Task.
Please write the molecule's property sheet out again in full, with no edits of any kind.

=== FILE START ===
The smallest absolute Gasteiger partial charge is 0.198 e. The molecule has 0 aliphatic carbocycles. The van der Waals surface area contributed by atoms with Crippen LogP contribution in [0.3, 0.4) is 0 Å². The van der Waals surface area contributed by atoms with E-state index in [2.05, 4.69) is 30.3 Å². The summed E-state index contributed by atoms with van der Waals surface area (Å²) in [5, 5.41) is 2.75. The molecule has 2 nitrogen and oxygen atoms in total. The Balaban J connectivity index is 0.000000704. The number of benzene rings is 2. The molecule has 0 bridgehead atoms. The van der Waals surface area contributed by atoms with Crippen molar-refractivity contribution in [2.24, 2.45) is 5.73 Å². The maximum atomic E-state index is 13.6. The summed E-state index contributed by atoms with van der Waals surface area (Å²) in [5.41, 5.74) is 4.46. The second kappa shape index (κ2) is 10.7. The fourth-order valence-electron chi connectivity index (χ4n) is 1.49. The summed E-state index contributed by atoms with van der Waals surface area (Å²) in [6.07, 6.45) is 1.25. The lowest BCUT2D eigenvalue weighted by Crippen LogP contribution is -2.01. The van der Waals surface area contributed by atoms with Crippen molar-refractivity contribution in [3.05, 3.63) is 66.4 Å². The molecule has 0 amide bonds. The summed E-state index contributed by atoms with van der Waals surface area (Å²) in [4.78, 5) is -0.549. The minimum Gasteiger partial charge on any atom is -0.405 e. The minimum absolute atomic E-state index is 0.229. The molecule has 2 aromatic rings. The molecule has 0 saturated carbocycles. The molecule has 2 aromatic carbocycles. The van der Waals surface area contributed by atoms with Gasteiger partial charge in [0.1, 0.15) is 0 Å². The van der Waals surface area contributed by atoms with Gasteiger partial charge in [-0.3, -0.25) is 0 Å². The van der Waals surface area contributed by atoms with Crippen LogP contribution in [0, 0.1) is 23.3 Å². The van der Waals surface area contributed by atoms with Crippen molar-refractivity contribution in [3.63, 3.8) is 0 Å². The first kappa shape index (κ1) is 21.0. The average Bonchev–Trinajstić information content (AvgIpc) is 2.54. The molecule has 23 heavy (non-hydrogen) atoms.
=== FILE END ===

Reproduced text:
The smallest absolute Gasteiger partial charge is 0.198 e. The molecule has 0 aliphatic carbocycles. The van der Waals surface area contributed by atoms with Crippen LogP contribution in [0.3, 0.4) is 0 Å². The van der Waals surface area contributed by atoms with E-state index in [2.05, 4.69) is 30.3 Å². The summed E-state index contributed by atoms with van der Waals surface area (Å²) in [5, 5.41) is 2.75. The molecule has 2 nitrogen and oxygen atoms in total. The Balaban J connectivity index is 0.000000704. The number of benzene rings is 2. The molecule has 0 bridgehead atoms. The van der Waals surface area contributed by atoms with Crippen molar-refractivity contribution in [2.24, 2.45) is 5.73 Å². The maximum atomic E-state index is 13.6. The summed E-state index contributed by atoms with van der Waals surface area (Å²) in [5.41, 5.74) is 4.46. The second kappa shape index (κ2) is 10.7. The fourth-order valence-electron chi connectivity index (χ4n) is 1.49. The summed E-state index contributed by atoms with van der Waals surface area (Å²) in [6.07, 6.45) is 1.25. The lowest BCUT2D eigenvalue weighted by Crippen LogP contribution is -2.01. The van der Waals surface area contributed by atoms with Crippen molar-refractivity contribution in [3.05, 3.63) is 66.4 Å². The molecule has 0 amide bonds. The summed E-state index contributed by atoms with van der Waals surface area (Å²) in [4.78, 5) is -0.549. The minimum Gasteiger partial charge on any atom is -0.405 e. The minimum absolute atomic E-state index is 0.229. The molecule has 2 aromatic rings. The molecule has 0 saturated carbocycles. The molecule has 2 aromatic carbocycles. The van der Waals surface area contributed by atoms with Gasteiger partial charge in [0.1, 0.15) is 0 Å². The van der Waals surface area contributed by atoms with Gasteiger partial charge in [-0.3, -0.25) is 0 Å². The van der Waals surface area contributed by atoms with Crippen LogP contribution in [0, 0.1) is 23.3 Å². The van der Waals surface area contributed by atoms with Crippen molar-refractivity contribution in [3.63, 3.8) is 0 Å². The first kappa shape index (κ1) is 21.0. The average Bonchev–Trinajstić information content (AvgIpc) is 2.54. The molecule has 23 heavy (non-hydrogen) atoms.